Iamblichus (245-325), successor to Plotinus and Porphyry, brought a new religiosity to Neoplatonism. His theory of the soul is at the heart of his philosophical system. For Iamblichus, the human soul is so far inferior to the divine that its salvation depends not on philosophy alone (as it did for Plotinus) but on the aid of the gods and other divinities. This edition of the fragments of Iamblichus major work on the soul, “”De Anima, is accompanied by the first English translation of the work and a commentary which explains the philosophical background and Iamblichus doctrine of the soul. Included too are excerpts from the Pseudo-Simplicius and Priscianus (also translated with commentary) that shed further light on Iamblichus treatise.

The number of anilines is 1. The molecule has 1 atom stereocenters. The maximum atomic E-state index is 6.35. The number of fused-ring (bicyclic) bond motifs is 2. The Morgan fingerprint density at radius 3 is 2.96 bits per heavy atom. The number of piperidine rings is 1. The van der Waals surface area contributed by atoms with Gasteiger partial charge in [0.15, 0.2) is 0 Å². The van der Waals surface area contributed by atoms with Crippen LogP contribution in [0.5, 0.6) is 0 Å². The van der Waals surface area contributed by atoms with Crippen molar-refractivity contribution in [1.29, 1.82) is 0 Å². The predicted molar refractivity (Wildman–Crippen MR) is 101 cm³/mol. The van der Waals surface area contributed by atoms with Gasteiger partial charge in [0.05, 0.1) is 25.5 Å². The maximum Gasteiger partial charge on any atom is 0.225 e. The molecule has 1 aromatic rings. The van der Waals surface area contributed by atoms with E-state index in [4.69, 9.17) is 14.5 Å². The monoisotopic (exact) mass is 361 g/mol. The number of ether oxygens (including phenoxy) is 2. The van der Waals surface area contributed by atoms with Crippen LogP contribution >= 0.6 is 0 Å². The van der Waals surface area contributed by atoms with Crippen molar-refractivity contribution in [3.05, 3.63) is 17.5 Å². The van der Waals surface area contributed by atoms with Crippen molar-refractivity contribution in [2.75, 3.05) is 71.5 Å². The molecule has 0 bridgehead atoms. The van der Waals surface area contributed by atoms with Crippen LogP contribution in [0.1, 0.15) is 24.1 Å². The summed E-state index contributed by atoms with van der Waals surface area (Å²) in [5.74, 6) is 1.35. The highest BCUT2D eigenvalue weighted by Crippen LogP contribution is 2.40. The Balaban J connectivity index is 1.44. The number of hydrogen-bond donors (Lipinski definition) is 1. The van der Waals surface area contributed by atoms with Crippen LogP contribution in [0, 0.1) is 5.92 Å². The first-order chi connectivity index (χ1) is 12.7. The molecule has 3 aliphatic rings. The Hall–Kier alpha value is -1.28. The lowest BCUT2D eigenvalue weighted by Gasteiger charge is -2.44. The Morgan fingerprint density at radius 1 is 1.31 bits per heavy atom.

Iamblichus has contributed to Iamblichus de Anima: Text, Translation, and Commentary as an author.The translator of this work, Thomas Taylor, is known for his authoritative translations of the Platonists; he was practically the sole source of Neo-Platonic thought in the transcendentalist movement of New England. Iamblichus “”Life of Pythagoras”” was a constant source of inspiration to the transcendentalists and a major influence on their writings throughout the Nineteenth Century. Taylors work was enthusiastically acclaimed by Emerson, who referred to the translator as “”a Greek born out of his time, and dropped on the ridicule of a blind and frivolous age.””
Iamblichus John M. Dillon
Brill Academic Pub